Kosovo & Crimea: the
West’s double standards
In 1999, Yugoslavia
consisted of two republics – Serbia
and Montenegro. According to Serbia’s
constitution, Kosovo was an integral part of Serbia,
but with an overwhelmingly Albanian majority that favoured separation from Serbia, and a
Serb minority that opposed separation.
(In 2006, Montenegro
seceded and Serbia
became an independent state in its own right.
was no more.)
That Kosovo would remain an integral part of Serbia was one of the principles enshrined in
the agreement of 2 June 1999, which brought to an end NATO’s bombing of Yugoslavia and the
withdrawal of Yugoslav forces from Kosovo.
Point 8 of the agreement envisaged:
“A political process towards the
establishment of an interim political framework agreement providing for
substantial self-government for Kosovo, taking full account of the Rambouillet accords and the principles of sovereignty and
territorial integrity of the Federal Republic of Yugoslavia …” 
Kosovo was to have “substantial self-government”, but not
going to be allowed to secede.
The Security Council endorsed the agreement on 10 June 1999
when it passed Resolution 1244 by 14 votes to 0 (with China
abstaining). This reaffirmed “the
commitment of all [UN] Member States to the sovereignty and territorial
integrity of the Federal
Republic of Yugoslavia” .
So, in June 1999, the territorial integrity of Yugoslavia was
sacrosanct to the international community, wasn’t it? There could be no question of an independent
state of Kosovo, recognised by the international community, could there?
* * *
Fast forward to 17 February 2008:
“We, the democratically elected
leaders of our people, hereby declare Kosovo to be an independent and sovereign
state. This declaration reflects the will of our people …” 
These words are taken from the declaration of independence
endorsed by the Assembly of Kosovo on that day with the unanimous support of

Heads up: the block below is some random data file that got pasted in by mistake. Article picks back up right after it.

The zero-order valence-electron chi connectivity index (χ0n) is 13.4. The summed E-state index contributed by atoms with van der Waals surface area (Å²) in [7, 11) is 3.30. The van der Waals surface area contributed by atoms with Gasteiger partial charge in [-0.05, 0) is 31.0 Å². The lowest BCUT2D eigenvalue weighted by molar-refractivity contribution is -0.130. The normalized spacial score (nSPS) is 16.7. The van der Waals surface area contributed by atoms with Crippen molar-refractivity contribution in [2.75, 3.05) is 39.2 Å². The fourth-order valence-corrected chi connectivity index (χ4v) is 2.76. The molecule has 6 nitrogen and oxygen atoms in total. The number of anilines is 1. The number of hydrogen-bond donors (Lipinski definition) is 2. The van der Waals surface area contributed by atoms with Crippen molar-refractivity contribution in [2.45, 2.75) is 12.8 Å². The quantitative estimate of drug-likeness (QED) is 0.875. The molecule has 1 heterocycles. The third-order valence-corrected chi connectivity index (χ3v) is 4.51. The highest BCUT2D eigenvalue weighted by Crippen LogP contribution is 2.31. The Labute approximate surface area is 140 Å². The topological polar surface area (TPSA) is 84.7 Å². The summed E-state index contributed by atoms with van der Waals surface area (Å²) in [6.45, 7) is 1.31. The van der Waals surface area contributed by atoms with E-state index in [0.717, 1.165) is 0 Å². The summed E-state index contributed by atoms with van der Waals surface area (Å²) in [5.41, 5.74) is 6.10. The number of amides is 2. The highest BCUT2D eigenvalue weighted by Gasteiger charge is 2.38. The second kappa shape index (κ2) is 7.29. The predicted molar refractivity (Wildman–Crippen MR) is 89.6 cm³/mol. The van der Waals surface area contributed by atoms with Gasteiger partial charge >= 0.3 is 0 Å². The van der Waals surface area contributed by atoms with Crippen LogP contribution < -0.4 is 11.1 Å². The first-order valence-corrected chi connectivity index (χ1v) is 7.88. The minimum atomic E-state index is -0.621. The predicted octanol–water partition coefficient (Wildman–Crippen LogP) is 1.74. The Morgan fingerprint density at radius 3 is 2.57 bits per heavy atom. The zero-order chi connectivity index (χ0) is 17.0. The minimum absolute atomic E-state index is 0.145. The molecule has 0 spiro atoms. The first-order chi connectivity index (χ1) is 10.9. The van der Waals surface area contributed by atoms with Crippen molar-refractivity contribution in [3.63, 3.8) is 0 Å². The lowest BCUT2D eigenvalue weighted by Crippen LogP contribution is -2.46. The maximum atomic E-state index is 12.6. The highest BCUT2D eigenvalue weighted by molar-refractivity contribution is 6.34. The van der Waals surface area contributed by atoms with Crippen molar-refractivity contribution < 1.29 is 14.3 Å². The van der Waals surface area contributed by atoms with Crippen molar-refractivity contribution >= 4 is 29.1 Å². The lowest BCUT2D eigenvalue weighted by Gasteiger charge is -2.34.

those members present. 11 Serb
representatives boycotted the proceedings.
There is no doubt that an overwhelming majority of the people living in
Kosovo supported independence from Serbia, but no referendum took
place to confirm this.
The following day, 9 states (including the France, the UK
and the US)
recognised Kosovo as an independent state.
Today, over a hundred states recognise it, including 23 out of the 28
members of the EU (an exception being Spain, which fears that approval of
Kosovo’s secession would encourage its own secessionist movements) .
These states were undeterred by earlier commitments by the
Security Council, binding all UN member states, to support the territorial
integrity of Serbia, or by
the fact that, according to the Serbian constitution, Kosovo was an integral
part of Serbia.
Serbia asserted that Kosovo’s declaration
of independence was contrary to international law. It persuaded the UN General Assembly to exercise
its powers under Article 96 of the UN Charter to seek an advisory opinion from
the International Court of Justice on the matter. Thus on 8 October 2008, the General Assembly
passed resolution 63/3 
which requested the Court to render an advisory opinion on the following
“Is the unilateral declaration of
independence by the Provisional Institutions of Self-Government of Kosovo in
accordance with international law?”
On 22 July 2010, the Court delivered the (majority) opinion
that “the declaration of independence of Kosovo adopted on 17 February 2008 did
not violate international law” (see , Paragraph
On 11 March 2014, the Parliament of the Autonomous Republic
of Crimea resolved that it would declare Crimea to be an independent state, if
the people of Crimea voted to join the Russian Federation in the
referendum to be held 5 days later. The
resolution, which was passed with the support of 78 out the 100 members of the